Overview: Welcome back to the continuing adventures of Captain America and the Falcon. This volume features an all-star list of comic greats, as Stan Lee and Gene Colan wrap up their long run on the book, and familiar Marvel Bullpen creators like Steve Englehart, John Romita, Sr., and Sal Buscema get their chance to take on star-spangled super-hero.

Our duo continue helping out Nick Fury, Sharon Carter, and S.H.I.E.L.D. with a variety of familiar foes, such as the Red Skull, Hydra, and the Grey Gargoyle. Heroes like Spider-Man and the Avengers make cameo appearances, as New York City is the hub for all Marvel super-heroes.

Now, one of the struggles for our title character is to find something to occupy his time when he is not in costume. Sam Wilson works as a social worker in Harlem, and now has a steady girlfriend in Leila Taylor. But what can Steve Rogers do? Well, with good intentions, he joins the New York City Police Department. He works with Police Commissioner Feingold to set it up, but they agree to tell no one of Rogers’ other identity. Of course, this leads into all kinds of crazy excuses that Rogers must come up with to explain missing his shift, much to the annoyance of Rogers’ sergeant, Brian Muldoon (who bears a solid resemblance to Jack Kirby, one of Captain America’s co-creators).

The volume concludes with a face-off with the Captain America and Bucky from the 1950s. We find out that the government tried to introduce a new Captain America during the early days of the Cold War. William Burnside is an avid Captain America fan, and while researching his hero, he discovers the super soldier formula long thought lost. He undergoes plastic surgery to have his face shaped to look like Steve Rogers. Bringing in a young Jack Monroe that shares Burnside’s beliefs, the two teamed up as Captain America and Bucky. But their version of the super soldier formula causes psychotic breakdowns in the heroes, and the government is forced to put the two into suspended animation. Reanimated in the early 1970s, the 1950s Cap and Bucky come to blows with our Cap and Falcon. Our fearless heroes triumph, and the 1950s heroes are put back on ice. (In later years, Jack Monroe would return to Captain America’s side, adopting the Nomad costume identity in the 1980s. For more on Nomad, come back for Essential Captain America Vol. 4!)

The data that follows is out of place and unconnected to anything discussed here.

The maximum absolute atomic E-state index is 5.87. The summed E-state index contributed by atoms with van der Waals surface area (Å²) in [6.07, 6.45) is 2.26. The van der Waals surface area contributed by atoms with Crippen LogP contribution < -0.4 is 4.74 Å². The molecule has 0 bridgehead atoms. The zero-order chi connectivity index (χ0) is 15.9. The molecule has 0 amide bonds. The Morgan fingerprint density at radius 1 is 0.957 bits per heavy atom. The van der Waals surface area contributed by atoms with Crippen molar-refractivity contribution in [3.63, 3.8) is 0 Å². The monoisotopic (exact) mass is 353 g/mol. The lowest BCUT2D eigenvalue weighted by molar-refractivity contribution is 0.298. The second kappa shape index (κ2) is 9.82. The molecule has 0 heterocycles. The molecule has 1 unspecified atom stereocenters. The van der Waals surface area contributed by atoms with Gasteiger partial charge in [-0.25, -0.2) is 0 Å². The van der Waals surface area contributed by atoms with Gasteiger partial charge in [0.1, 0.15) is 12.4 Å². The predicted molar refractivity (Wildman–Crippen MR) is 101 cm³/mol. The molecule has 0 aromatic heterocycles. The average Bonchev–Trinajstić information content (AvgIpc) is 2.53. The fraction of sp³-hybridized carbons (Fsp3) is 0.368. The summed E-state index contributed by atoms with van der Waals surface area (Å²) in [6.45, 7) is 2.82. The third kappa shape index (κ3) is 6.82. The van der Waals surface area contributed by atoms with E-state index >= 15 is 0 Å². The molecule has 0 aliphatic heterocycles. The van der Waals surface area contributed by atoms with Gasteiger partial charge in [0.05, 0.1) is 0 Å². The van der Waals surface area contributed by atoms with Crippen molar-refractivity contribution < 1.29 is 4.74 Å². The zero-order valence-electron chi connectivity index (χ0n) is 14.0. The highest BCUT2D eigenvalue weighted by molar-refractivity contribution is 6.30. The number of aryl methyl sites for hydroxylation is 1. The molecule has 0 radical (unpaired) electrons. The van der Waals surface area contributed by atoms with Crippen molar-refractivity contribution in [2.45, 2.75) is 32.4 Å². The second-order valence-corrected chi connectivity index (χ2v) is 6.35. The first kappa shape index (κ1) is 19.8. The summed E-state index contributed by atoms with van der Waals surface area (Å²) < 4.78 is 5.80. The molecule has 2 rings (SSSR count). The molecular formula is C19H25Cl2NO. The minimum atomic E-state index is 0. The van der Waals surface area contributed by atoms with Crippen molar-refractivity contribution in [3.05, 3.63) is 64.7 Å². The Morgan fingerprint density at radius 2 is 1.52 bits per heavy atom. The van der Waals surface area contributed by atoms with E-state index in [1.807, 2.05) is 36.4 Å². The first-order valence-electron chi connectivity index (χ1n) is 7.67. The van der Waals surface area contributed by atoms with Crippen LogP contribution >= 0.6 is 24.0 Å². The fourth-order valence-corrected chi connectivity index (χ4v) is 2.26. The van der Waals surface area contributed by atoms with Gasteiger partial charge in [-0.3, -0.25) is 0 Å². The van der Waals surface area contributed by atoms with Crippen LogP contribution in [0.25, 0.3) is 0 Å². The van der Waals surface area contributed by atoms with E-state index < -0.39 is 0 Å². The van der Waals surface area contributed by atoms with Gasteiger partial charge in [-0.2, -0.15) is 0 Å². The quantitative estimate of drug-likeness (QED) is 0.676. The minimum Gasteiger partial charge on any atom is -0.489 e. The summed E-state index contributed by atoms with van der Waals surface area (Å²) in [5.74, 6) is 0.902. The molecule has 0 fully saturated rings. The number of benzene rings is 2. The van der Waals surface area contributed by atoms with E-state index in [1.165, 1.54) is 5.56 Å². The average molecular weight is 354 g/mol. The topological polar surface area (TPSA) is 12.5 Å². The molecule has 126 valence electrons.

What makes this Essential?: This volume really has me on the ropes. I don’t want to write a negative review about it, but I don’t know that I can write a positive review either. Given the incredible talents of the creators involved with the volume, one might expect the stories to be more epic in nature, or even more memorable. I don’t believe they were phoning it in during this era, but this is one of those books that felt like priority 1 was to just get a book out each month. This is a very good read for the Captain America fan, but I believe the casual Marvel Universe fan will find it disappointing.

Footnotes: Captain America Special #1 (1971) and #2 (1972) are reprint issues. collecting previously published stories from Tales of Suspense and Not Brand Echh. The covers for the two issues are in this volume.

Beginning with issue #134, the title of the comic changed to Captain America and the Falcon. This remained the title until issue #222, which can be found in Essential Captain America Vol. 6.

If you like this volume, try: the Captain America movies from 2011 and 2014. In all fairness, this may seem like a cheat. Maybe I am struggling to find another book to recommend based on the events of these comics. But at this point, if you are reading Volume 3, you probably have also read Volumes 1 and 2, which gives you 8 years worth of Captain America stories. So you understand who the character is and how he should be portrayed. So jump over to the movies. The 2011 Captain America: The First Avenger film portrays our hero’s origin, using the story from Captain America #255, which is viewed as the definitive Captain America origin, during the Roger Stern-John Byrne run in 1980 (see Essential Captain America Vol. 7). Jump ahead to the 2014 Captain America 2: The Winter Soldier and we see Captain America working with S.H.I.E.L.D., which we have seen a lot in these Essentials. Look at the opening to Captain America #153, as Captain America comes home and finds Nick Fury sitting in the dark. That scene was later mimicked in the movie. Chris Evans visually personifies Captain America in the flesh, even more so than Robert Downey, Jr. as Iron Man. The Captain America films have done an excellent job of aligning the movie character to that of the comic character, They are worth the re-watch to appreciate how faithful they were to the comics.